It’s hard to go wrong with any 1969 Camaro. There are good, better, and best choices, but hardly any poor choices as long as the car isn’t a total rust bucket. Even lowly six-cylinder coupes have value as bases for modified cars.
Convertibles have always done well in the collector car marketplace. First generation Camaros have succeeded for several reasons. They’re handsome cars, they were affordable when new, which helped production (63,154 first gen Camaro convertibles), they could be highly optioned, they’re easy to restore, and they’re fun to drive.
Within the first generation Camaro convertible hierarchy, the six cylinder cars anchor the list and the big-blocks top it. In the short three-year span of the first gen Camaro, it was twice chosen to pace the Indy 500. The 1967 Indy 500 Camaro Pace Car replicas are very collectible, but only about 104 were built.
We chose the 1969 Indy 500 Pace Car replica as a sure bet because of its far greater availability (3675 units sold), its flashy orange interior and graphics, and the general popularity of 1969 Camaros.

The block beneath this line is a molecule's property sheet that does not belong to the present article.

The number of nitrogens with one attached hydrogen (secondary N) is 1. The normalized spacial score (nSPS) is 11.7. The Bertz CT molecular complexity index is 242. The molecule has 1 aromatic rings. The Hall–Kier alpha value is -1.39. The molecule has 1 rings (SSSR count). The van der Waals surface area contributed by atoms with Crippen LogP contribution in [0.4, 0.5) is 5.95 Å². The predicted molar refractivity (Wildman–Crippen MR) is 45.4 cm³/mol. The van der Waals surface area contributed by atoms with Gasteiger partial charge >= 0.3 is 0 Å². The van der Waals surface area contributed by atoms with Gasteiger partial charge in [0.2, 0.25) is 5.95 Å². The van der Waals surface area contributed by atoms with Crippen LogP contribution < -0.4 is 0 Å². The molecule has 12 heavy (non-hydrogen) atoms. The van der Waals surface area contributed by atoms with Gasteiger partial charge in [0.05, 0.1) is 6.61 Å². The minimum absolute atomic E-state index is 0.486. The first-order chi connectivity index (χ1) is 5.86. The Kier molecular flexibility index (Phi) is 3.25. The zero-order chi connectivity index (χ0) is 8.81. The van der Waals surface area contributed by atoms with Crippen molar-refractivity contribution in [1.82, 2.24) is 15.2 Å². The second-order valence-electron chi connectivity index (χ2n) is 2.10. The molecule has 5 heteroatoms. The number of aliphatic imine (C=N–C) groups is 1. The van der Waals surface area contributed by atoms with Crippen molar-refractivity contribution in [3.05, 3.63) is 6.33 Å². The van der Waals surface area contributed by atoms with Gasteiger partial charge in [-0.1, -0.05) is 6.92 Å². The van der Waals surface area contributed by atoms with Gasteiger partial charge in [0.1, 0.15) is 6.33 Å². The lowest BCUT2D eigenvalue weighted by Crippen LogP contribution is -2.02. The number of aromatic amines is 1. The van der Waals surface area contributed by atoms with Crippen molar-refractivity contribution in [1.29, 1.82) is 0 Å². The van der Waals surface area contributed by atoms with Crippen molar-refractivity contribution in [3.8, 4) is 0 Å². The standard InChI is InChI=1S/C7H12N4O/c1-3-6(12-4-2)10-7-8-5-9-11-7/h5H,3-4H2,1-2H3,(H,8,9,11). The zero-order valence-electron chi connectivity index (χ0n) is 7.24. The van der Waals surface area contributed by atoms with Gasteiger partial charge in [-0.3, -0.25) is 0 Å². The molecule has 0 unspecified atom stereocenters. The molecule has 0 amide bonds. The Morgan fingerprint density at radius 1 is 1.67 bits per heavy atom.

Ironically, the original price of the Z11 Indy Sport Convertible Accents option was a bargain $36.90. The catch was that you had to order a Super Sport/Rally Sport Dover White convertible with the custom interior, cowl induction hood, and rally wheels. The Z11 option was essentially the Hugger Orange stripes, trim, and Indy 500 decals. Within the Super Sport option parameters, you could choose the base 300hp 350ci small-block V-8 or any of the four 396ci big-blocks (325hp, 350hp, and two 375hp versions). The actual Indy Pace Car was equipped with the 375hp 396.
A 375hp big-block Pace Car is the most desirable. We rank the 4-speed and automatic transmission as pretty much a tie. Convertibles with automatics fit the whole cruising scene nicely. A nice thing about choosing a 1969 Camaro Indy Pace Car is that the less expensive small-block versions have the same great visual impact as the big-block cars.